I don’t know much about ballet, but I know what I like. And I like Ballet Black. Founded by Cassa Pancho, the company’s goal is to grant black and Asian dancers an opportunity to shine. Sadly, black and Asian dancers are overlooked for major roles, Carlos Acosta perhaps putting it best: “There is this mentality, especially with directors, that a black ballerina in the middle of a flock of white swans would somehow alter the harmony.”
Ballet Black not only tours shows that showcase their extraordinarily talented dancers but run the popular Ballet Black Junior School and an Associate Programme (with 400 members), in the hope that they can inspire a new generation of dancers.
I know all this because I attended an open rehearsal for the show. There I got to know the dancers as human beings rather than as unapproachable epitomes of physical perfection, got to see the construction of the choreography and heard explanations of pretty much everything they was going on on stage. This is invaluable for a neophyte like me – ballet’s always seemed like a world where everyone assumes you know your arrière from your sissonne fermée (thanks Google).
After very much enjoying the rehearsal I was eager how the sketch I’d seen would translate to a full picture. Divided into three separate pieces, two short/one long, the show is constructed on the basis of ‘something for everyone’. Indeed, each segment was markedly different from the others, offering a mixture of populist theatre and the avant-garde.
First up was Arthur Pita’s Cristaux. I’d thought that Ballet Black would ease us in with something warm and personable, but Cristaux quickly proves anything but. Soundtracked by the jangling glockenspiel loops of Steve Reich’s Drumming Part III, this is a coolly minimalist, almost mechanically precise demonstration of what the company is capable of.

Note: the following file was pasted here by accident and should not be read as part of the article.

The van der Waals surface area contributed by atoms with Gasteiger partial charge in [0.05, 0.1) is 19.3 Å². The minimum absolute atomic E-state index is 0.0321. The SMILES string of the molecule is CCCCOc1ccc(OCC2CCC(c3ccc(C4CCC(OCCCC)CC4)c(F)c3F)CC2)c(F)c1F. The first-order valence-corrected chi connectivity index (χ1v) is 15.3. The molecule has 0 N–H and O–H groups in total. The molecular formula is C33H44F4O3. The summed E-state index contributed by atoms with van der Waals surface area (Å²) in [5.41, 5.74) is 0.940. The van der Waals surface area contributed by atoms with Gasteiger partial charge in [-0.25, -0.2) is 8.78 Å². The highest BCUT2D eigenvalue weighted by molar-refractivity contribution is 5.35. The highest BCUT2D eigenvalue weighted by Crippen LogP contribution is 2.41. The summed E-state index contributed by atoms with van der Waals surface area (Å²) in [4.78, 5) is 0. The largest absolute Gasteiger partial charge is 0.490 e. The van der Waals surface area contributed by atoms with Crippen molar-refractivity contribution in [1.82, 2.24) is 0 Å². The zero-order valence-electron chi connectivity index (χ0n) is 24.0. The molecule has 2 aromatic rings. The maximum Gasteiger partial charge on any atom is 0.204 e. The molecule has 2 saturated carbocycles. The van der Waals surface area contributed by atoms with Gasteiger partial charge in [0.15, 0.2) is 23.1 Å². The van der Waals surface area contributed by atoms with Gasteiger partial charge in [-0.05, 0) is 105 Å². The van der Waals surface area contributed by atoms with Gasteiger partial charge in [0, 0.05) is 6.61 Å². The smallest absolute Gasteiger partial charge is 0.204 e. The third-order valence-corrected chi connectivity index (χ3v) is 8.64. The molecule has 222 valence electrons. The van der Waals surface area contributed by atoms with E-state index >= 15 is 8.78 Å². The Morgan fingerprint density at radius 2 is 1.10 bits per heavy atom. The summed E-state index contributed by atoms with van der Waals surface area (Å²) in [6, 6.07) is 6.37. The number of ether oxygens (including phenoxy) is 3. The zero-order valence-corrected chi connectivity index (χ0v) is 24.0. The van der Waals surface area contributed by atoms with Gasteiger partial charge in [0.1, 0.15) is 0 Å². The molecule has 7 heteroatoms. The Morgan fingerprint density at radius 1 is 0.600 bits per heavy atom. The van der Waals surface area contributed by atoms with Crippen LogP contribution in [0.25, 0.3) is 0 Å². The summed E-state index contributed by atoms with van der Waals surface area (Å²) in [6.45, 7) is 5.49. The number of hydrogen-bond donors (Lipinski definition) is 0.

Dancer Cira Robinson emerges in a crystal festooned tutu and tiara, the spotlight casting rays of light from it that gently discoball their way across the awed audience. It’s an impressively attention grabbing introduction, only equalled by the moment when a gigantic crystalpendulum dramatically whooshes across the stage, apparently threatening to decapitate the dancers below. Robinson eventually intertwines with Mthuthuzeli November, the two mesmerisingly falling in and out of synchronisation – their motions occasionally giving the illusion that the two somehow physically meld.
￼As it ends it feels as if the audience collectively exhales – there’s a general sense of “wow”. Christopher Marney’s To Begin, Begin has big shoes to fill. This is anchored by two elements, a large sheet of cobalt silk that weightlessly flutters around the stage and the magnetic stage presence of Sayaka Ichikawa. The two work through a series of eye-catching configurations; ranging from a costume to bondage to scenery. Contrasting the loose chaos of the silk with the precision of the dancers is effective, but lacks some of the oomph of the preceding piece.
After the internal is the main course: Christopher Hampson’s Storyville. It tells the story of Nola (Cira Robinson) a young girl lost in New Orleans. She’s a talented and natural dancer, but falls under the sway of salubrious nightclub owners Lulu and Mack. Gradually she sinks into a life of vice, the only ray of light in her life the love of an honest sailor.
Using a variety of Kurt Weill songs, there’s a Cabaret-esque seedy tinge throughout, with Nola’s plunge into the metaphorical (and later literal) underworld ably conveyed by smart choreography and a carefully chosen group of symbolic props. Highlights are when Nola’s childhood doll is used to puppeteer her, voodoo style. As it’s dropped Robinson perfectly and dramatically collapses onto the stage. Also impressive is a later scene of drunken hedonism, in which we see the interesting juxtaposition of drunken clumsiness and ballet, the dancers obviously relishing the challenge.
That said, though Storyville is an excellent showcase for the company and oozes style, I didn’t feel half the emotional heft that I felt from the earlier conceptual pieces. The sustained focus on narrative didn’t quite pay off, and despite a downer ending I didn’t particularly feel the tang of tragedy that I’d anticipated.
Nitpicking? Perhaps. It’s difficult for me to criticise performers this skilled – they left me thoroughly gobsmacked from start to finish. As promised, there’s something for everyone here, though for me it’s the boldly experimental modernist thrills of Cristaux that will stay with me the longest.